Sketchy information on a dodgy situation. That’s all anyone is working with at the moment, so it’s hard to know what the real significance might be. But a reported meeting Monday between cantankerous Los Angeles Clippers owner Donald Sterling, his estranged wife (and opposing litigant) Shelly and aspiring NBA franchise owner Steve Ballmer suggests movement in some direction in the delayed sale of the team.
Depending how friendly the reported “friendly tak” was, it could represent a possible break in the legal wrangling and grinding court battle between Donald and Shelly Sterling, which has been holding up the $2 billion sale longer than the NBA would like. Or it could be a ploy by Donald, a casual chat of no great importance or a waste of time all around.
We’re past the point of clear, straight, discernible plot lines in this Hollywood tale.
So for now, it’s just worth noting that there presumably was some outside-the-courtroom conversation, based on Beverly Hills updates from TMZ.com and ESPNLosAngeles.com. Ramona Shelburne’s work for the latter offered more insight:
The meeting was arranged Sunday night following a three-hour meeting earlier in the day between Donald and Shelly Sterling, sources said.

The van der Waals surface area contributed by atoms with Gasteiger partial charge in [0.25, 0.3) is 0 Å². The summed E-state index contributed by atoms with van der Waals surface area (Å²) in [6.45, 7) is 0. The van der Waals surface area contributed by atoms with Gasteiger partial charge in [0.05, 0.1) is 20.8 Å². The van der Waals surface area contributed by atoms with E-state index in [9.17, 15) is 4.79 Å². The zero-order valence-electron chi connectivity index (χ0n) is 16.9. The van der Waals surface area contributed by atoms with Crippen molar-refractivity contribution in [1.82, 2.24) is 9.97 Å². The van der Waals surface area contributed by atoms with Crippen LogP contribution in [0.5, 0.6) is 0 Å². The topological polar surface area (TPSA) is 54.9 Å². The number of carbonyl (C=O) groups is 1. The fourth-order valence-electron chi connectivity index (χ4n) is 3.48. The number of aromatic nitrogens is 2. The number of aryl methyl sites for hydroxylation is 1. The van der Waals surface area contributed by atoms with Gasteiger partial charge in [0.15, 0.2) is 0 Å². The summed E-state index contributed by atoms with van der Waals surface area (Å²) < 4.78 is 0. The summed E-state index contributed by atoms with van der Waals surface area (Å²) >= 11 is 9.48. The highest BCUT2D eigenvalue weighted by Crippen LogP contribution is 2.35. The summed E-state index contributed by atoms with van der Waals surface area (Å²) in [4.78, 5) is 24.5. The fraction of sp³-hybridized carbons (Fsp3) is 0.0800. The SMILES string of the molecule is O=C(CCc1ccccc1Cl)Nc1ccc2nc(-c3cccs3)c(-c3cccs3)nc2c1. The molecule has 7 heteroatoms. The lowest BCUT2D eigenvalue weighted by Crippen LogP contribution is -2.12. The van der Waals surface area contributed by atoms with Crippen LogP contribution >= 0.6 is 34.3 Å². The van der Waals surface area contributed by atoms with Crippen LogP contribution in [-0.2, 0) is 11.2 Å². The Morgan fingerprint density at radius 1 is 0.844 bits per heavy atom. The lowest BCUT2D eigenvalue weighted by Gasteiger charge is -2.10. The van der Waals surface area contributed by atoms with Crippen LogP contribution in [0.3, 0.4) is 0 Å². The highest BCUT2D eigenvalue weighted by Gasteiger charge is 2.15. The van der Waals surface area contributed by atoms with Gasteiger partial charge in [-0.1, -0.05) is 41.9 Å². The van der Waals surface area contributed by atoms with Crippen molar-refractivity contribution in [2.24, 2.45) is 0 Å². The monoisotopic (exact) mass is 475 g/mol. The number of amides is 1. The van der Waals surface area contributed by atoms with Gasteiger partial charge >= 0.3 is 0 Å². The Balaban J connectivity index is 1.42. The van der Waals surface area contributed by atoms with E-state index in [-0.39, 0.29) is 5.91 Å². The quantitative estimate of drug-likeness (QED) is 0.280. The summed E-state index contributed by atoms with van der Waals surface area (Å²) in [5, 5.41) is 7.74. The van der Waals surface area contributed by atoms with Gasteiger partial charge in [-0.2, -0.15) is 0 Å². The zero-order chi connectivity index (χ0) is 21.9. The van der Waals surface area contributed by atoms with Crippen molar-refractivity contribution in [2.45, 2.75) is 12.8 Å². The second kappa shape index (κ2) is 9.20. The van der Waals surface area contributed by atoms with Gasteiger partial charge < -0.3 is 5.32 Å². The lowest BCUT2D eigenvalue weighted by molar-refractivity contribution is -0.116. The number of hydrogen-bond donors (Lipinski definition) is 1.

Donald Sterling had been preparing to file a new suit in state court on Monday morning before he and his wife spoke at length Sunday evening and he agreed to meet with Ballmer, sources said.
While Sterling famously called his wife “a pig” after she testified in the civil case against him two weeks ago, he was emotional when speaking about his love for her during his own testimony.
Shelly Sterling is due to testify again in the civil suit between the Sterlings on Tuesday. At issue in that case is whether Shelly Sterling was authorized to sell the franchise to Ballmer.
NBA commissioner Adam Silver, speaking at the NBA’s Board of Governors meeting July 15 in Las Vegas, acknowledged that Donald Sterling still might own the Clippers by the start of the 2014-15 NBA season, based on his desire to fight the process and the pace of the proceedings. The initial deal with Shelly Sterling set a July 15 deadline for the sale to close, with the possibility that it might be extended to Aug. 15.
Silver said the NBA could resume its termination process according to the league’s constitution and by-laws if the Sterling’s probate battle drags on.